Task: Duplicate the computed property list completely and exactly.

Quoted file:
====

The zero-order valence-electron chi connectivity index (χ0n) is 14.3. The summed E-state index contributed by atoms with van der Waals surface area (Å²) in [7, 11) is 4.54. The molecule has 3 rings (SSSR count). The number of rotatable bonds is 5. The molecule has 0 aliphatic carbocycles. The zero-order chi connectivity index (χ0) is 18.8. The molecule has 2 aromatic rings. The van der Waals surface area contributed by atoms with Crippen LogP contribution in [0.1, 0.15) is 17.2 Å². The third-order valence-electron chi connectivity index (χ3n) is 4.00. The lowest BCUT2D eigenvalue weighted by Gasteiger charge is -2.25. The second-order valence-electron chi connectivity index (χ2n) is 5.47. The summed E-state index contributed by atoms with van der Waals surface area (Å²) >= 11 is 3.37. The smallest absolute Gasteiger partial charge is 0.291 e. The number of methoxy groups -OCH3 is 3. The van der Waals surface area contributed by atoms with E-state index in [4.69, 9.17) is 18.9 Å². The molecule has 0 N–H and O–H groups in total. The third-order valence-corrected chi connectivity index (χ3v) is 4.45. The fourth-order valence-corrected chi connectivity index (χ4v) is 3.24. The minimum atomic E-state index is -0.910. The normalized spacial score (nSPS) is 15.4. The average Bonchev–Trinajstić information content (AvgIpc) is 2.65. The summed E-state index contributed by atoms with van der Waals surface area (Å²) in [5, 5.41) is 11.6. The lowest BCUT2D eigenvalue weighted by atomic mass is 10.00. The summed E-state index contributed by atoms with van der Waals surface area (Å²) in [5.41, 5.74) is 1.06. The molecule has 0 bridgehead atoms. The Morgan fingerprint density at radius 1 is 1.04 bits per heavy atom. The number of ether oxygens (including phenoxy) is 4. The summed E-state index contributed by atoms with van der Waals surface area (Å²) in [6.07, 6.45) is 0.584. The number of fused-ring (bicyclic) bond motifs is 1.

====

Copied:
The zero-order valence-electron chi connectivity index (χ0n) is 14.3. The summed E-state index contributed by atoms with van der Waals surface area (Å²) in [7, 11) is 4.54. The molecule has 3 rings (SSSR count). The number of rotatable bonds is 5. The molecule has 0 aliphatic carbocycles. The zero-order chi connectivity index (χ0) is 18.8. The molecule has 2 aromatic rings. The van der Waals surface area contributed by atoms with Crippen LogP contribution in [0.1, 0.15) is 17.2 Å². The third-order valence-electron chi connectivity index (χ3n) is 4.00. The lowest BCUT2D eigenvalue weighted by Gasteiger charge is -2.25. The second-order valence-electron chi connectivity index (χ2n) is 5.47. The summed E-state index contributed by atoms with van der Waals surface area (Å²) >= 11 is 3.37. The smallest absolute Gasteiger partial charge is 0.291 e. The number of methoxy groups -OCH3 is 3. The van der Waals surface area contributed by atoms with E-state index in [4.69, 9.17) is 18.9 Å². The molecule has 0 N–H and O–H groups in total. The third-order valence-corrected chi connectivity index (χ3v) is 4.45. The fourth-order valence-corrected chi connectivity index (χ4v) is 3.24. The minimum atomic E-state index is -0.910. The normalized spacial score (nSPS) is 15.4. The average Bonchev–Trinajstić information content (AvgIpc) is 2.65. The summed E-state index contributed by atoms with van der Waals surface area (Å²) in [5, 5.41) is 11.6. The lowest BCUT2D eigenvalue weighted by atomic mass is 10.00. The summed E-state index contributed by atoms with van der Waals surface area (Å²) in [5.41, 5.74) is 1.06. The molecule has 0 bridgehead atoms. The Morgan fingerprint density at radius 1 is 1.04 bits per heavy atom. The number of ether oxygens (including phenoxy) is 4. The summed E-state index contributed by atoms with van der Waals surface area (Å²) in [6.07, 6.45) is 0.584. The number of fused-ring (bicyclic) bond motifs is 1.